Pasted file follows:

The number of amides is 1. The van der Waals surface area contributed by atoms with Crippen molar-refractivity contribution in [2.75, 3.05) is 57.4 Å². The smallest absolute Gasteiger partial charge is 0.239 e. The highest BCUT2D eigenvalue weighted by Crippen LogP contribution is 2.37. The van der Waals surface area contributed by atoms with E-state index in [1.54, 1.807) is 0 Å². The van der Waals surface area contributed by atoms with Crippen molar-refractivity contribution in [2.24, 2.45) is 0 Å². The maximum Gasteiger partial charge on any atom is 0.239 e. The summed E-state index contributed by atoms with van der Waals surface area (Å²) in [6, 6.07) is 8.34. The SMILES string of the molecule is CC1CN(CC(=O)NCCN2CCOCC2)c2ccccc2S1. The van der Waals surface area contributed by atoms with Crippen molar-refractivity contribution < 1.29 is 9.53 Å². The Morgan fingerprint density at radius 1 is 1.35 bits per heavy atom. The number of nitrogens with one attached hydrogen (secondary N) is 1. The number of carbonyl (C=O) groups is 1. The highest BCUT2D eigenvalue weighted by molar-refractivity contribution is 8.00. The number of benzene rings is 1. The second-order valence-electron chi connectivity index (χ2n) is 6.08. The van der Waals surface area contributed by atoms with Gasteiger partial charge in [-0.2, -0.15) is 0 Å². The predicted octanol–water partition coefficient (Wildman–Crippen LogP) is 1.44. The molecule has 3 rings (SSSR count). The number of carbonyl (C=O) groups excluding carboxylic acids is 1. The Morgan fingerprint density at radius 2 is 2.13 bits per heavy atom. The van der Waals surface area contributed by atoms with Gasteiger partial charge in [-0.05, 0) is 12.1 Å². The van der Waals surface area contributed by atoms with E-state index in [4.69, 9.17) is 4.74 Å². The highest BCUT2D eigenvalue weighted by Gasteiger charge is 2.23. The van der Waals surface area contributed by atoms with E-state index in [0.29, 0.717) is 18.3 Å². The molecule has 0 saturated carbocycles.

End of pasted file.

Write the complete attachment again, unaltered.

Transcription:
The number of amides is 1. The van der Waals surface area contributed by atoms with Crippen molar-refractivity contribution in [2.75, 3.05) is 57.4 Å². The smallest absolute Gasteiger partial charge is 0.239 e. The highest BCUT2D eigenvalue weighted by Crippen LogP contribution is 2.37. The van der Waals surface area contributed by atoms with E-state index in [1.54, 1.807) is 0 Å². The van der Waals surface area contributed by atoms with Crippen molar-refractivity contribution in [2.24, 2.45) is 0 Å². The maximum Gasteiger partial charge on any atom is 0.239 e. The summed E-state index contributed by atoms with van der Waals surface area (Å²) in [6, 6.07) is 8.34. The SMILES string of the molecule is CC1CN(CC(=O)NCCN2CCOCC2)c2ccccc2S1. The van der Waals surface area contributed by atoms with Crippen molar-refractivity contribution < 1.29 is 9.53 Å². The Morgan fingerprint density at radius 1 is 1.35 bits per heavy atom. The number of nitrogens with one attached hydrogen (secondary N) is 1. The number of carbonyl (C=O) groups is 1. The highest BCUT2D eigenvalue weighted by molar-refractivity contribution is 8.00. The number of benzene rings is 1. The second-order valence-electron chi connectivity index (χ2n) is 6.08. The van der Waals surface area contributed by atoms with Gasteiger partial charge in [-0.2, -0.15) is 0 Å². The predicted octanol–water partition coefficient (Wildman–Crippen LogP) is 1.44. The molecule has 3 rings (SSSR count). The number of carbonyl (C=O) groups excluding carboxylic acids is 1. The Morgan fingerprint density at radius 2 is 2.13 bits per heavy atom. The van der Waals surface area contributed by atoms with Gasteiger partial charge in [-0.05, 0) is 12.1 Å². The van der Waals surface area contributed by atoms with E-state index in [4.69, 9.17) is 4.74 Å². The highest BCUT2D eigenvalue weighted by Gasteiger charge is 2.23. The van der Waals surface area contributed by atoms with E-state index in [0.29, 0.717) is 18.3 Å². The molecule has 0 saturated carbocycles.